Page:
A collaborative investigation between Clean Air Task Force, geo-data modelling company Seequent, and the University of Twente have mapped depths up to 450°C temperature in Canadian subsurfaces.
An in-depth research paper presented at Geoconvention 2023 showed new models about “Earth’s lithosphere and the geodynamic environment thermal anomalies occur.” The intent behind these investigations is to harness a better understanding of where future next-generation geothermal operations could be most promising.
According to the abstract, “…geothermal energy has seen an intensification of interest because it may provide cost-competitive, carbon-free, always available renewable energy, while requiring significantly less land than other energy sources. Increased exploration of geothermal resources is occurring along with a boom in technological innovations, with an eye towards exploration of deeper and hotter geothermal resources.”
ThinkGeo stated that studying the isotherm will allow industries to consider some regions where more data and/or further studies are needed to understand the distribution of heat within the Canadian subsurface. So far, results have shown that some of the shallowest 450°C isotherm is found along the West Coast where volcanic and geological activity is most active.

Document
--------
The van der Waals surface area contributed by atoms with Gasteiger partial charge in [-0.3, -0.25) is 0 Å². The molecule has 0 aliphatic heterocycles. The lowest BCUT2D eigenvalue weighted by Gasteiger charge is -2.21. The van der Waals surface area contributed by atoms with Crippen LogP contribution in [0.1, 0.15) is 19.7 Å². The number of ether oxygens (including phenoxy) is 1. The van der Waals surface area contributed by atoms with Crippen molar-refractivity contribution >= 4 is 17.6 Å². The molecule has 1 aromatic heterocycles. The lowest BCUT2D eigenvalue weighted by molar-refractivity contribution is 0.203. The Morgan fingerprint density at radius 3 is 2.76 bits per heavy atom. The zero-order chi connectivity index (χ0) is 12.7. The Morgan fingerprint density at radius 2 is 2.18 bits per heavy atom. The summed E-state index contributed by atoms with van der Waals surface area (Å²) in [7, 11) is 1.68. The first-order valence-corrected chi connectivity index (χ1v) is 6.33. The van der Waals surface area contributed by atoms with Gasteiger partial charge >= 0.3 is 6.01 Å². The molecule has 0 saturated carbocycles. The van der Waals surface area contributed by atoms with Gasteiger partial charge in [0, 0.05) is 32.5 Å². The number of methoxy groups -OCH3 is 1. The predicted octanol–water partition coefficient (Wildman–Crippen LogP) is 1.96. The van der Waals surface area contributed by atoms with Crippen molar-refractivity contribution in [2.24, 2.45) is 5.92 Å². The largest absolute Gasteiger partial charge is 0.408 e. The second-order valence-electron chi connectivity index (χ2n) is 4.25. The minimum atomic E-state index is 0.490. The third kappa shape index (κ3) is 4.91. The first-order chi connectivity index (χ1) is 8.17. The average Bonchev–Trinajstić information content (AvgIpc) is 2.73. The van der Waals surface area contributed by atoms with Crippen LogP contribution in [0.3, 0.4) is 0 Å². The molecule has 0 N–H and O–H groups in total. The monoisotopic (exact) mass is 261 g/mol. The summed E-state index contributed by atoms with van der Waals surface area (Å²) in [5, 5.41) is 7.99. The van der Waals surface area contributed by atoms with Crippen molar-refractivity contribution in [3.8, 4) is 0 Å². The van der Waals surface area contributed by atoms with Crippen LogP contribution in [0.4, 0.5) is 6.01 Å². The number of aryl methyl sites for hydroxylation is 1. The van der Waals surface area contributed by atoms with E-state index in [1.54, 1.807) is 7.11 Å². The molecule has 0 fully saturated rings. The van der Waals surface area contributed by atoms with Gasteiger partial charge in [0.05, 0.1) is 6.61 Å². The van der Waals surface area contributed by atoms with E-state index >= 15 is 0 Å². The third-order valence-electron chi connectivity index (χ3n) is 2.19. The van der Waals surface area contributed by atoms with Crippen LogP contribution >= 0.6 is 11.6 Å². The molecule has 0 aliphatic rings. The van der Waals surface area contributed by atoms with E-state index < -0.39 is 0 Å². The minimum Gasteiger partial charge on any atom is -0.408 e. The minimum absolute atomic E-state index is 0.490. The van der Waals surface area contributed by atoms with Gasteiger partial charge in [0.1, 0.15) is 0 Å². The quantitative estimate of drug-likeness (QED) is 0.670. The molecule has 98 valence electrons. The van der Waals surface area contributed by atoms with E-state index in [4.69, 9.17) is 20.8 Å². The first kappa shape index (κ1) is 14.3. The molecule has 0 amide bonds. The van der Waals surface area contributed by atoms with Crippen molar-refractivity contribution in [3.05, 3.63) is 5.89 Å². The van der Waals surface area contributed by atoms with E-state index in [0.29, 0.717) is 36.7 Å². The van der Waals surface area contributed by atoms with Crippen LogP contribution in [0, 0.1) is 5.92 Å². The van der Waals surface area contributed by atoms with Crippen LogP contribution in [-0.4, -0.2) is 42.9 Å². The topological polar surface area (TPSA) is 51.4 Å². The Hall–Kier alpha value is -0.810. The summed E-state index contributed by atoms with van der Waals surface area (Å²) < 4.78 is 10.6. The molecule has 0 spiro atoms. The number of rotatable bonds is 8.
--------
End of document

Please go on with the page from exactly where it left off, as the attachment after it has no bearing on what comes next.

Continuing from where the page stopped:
However, the study greatly emphasizes that more research is needed to collect more accurate data. The abstract also states: “To explore for supercritical geothermal resources, an improved understanding of subsurface temperatures and pressures is needed. Successful characterization of the depth to critical isotherms and potential resource density requires a better understanding of the thermal structure of the entire lithosphere, yet actual hard data remains sparse.”
Nevertheless, this new research could be a vital component in planning future geothermal projects. The Eavor-Deep™ wellbore reached temperatures of over 200°C with a true vertical depth of 18,000’ in New Mexico. The demonstration at this site indicated that Eavor can drill to these depths efficiently and successfully, and as understanding about Earth’s lithosphere continues to grow, so will Eavor’s determination to push boundaries.